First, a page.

Thursday, November 6, 2014

Looking At Danny Santana

Danny Santana had a fantastic rookie season. Santana's .319/.353/.472 slash line and his OPS+ of 130 are fantastic numbers for anyone, let alone a 23-year-old in his first big league season. Because of Santana's youth and the fact that he had what appears to be a breakout rookie season, the expectation for Santana is that he will continue to improve and build upon his great rookie season.

To be blunt: That's highly unlikely. His strikeout to walk ratio was 98 to 19, and very rarely do players who can't control the strike zone continue to hit at a high level year after year.

It's important to note that a key benefit of advanced stats is that they can help paint a very clear picture of what would be expected the following season. Things like batting average on balls in play (BABIP) are based far more on luck than skill, and generally if a player has a very high average in this stat, his numbers will fall off quite a bit the next season. For example, if someone's BABIP is between .280 and .295 over the first four seasons of their career, and then suddenly spikes to something like .354 in year five, it's very likely that this players sixth season BABIP is far more likely to be between .280 and .295 than it is to be anywhere near .354 again. A higher BABIP will boost each part of the slash line, as a .250/.300/.390 hitter could become a .275/.340/.420 hitter, becoming 10% more effective purely based on luck.

Saying that, one thing that does bother me about these kind of advanced stats is that I think people use them too often to judge the prior season incorrectly. What I mean by that is too often players who got lucky and had a big season thanks in large part to simply dumb luck aren't given the credit they deserve. Sure, the player got lucky. But the point should be to see who brought the most ACTUAL value to the team, not just perceived value. Getting lucky, while completely out of the player's control, still adds value to the team. A player who improves his offensive output by 10% because he just improved his swing or strength in the off-season is worth the same amount as a player who improves his offense 10% just by dumb luck.

Anyway, back to Danny Santana. The 23-year-old center fielder/shortstop was a good player last season. However, he was mostly a good player because he got lucky. His .319 batting average is largely due to a completely unsustainable .406 batting average on balls in play. Santana narrowly missed qualifying as he received just 430 plate appearances, but the league leader hit .373 on balls in play, while the league average was .299. Had Santana hit .299 on balls in play, he would've had 90 hits instead of 129. If we just pretend all of those hits were singles (highly unlikely, but easier for computing the slash line and kinder to Santana) that would've led to a slash line of .222/.262/.375. Suddenly Santana's rookie season doesn't look so fantastic.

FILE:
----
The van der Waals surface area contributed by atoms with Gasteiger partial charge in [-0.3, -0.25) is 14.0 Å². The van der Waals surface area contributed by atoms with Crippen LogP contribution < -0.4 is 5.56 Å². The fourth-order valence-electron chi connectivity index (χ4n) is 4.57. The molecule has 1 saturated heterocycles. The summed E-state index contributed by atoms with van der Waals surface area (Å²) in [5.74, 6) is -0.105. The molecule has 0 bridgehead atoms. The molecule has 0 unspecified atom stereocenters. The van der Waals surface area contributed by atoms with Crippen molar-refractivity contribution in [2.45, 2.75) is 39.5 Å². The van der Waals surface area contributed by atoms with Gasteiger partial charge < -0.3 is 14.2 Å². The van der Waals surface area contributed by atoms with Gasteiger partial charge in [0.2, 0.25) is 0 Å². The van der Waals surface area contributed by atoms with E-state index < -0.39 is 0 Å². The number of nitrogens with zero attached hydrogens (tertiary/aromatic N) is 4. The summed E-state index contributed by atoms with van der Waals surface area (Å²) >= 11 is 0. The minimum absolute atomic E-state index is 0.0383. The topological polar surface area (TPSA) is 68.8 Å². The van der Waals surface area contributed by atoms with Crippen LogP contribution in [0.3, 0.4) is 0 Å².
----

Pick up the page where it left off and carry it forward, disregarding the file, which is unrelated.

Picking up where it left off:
But again, Santana getting lucky last year doesn't mean he wasn't valuable. He was very valuable. It's just not likely he'll be anywhere close to as lucky ever again. Even if we project a 10% improvement, but a league average BABIP*, Santana's slash line would be .245/.290/.415. The average shortstop hit just .255/.310/.368 this past season, which makes Santana's projected .705 OPS slightly above average. Add in Santana's above average base running and what projects to at least average defense, and he looks like a valuable player even without unsustainable luck.

*A 10% improvement in one year isn't all that likely, but Santana is also likely to post at least a slightly above average BABIP over his career because he strikes out a lot (that's not factored into the stat) and he's fast, so he should get more infield singles than an average player, so it should even out or get close enough that the guesses aren't too far off.

Unfortunately, Santana's power numbers are also unlikely to remain anywhere close to what they were as a rookie. That would significantly reduce Santana's slugging percentage. In 2,400 minor league plate appearances, Santana hit .273/.317/.391. He was always younger than the average age for each league, so his numbers are a little more impressive in that context, but nothing in his minor league numbers suggest consistent power, even from gap to gap. He also didn't look very big, so it's highly unlikely a strength or conditioning program was responsible for the sudden power surge.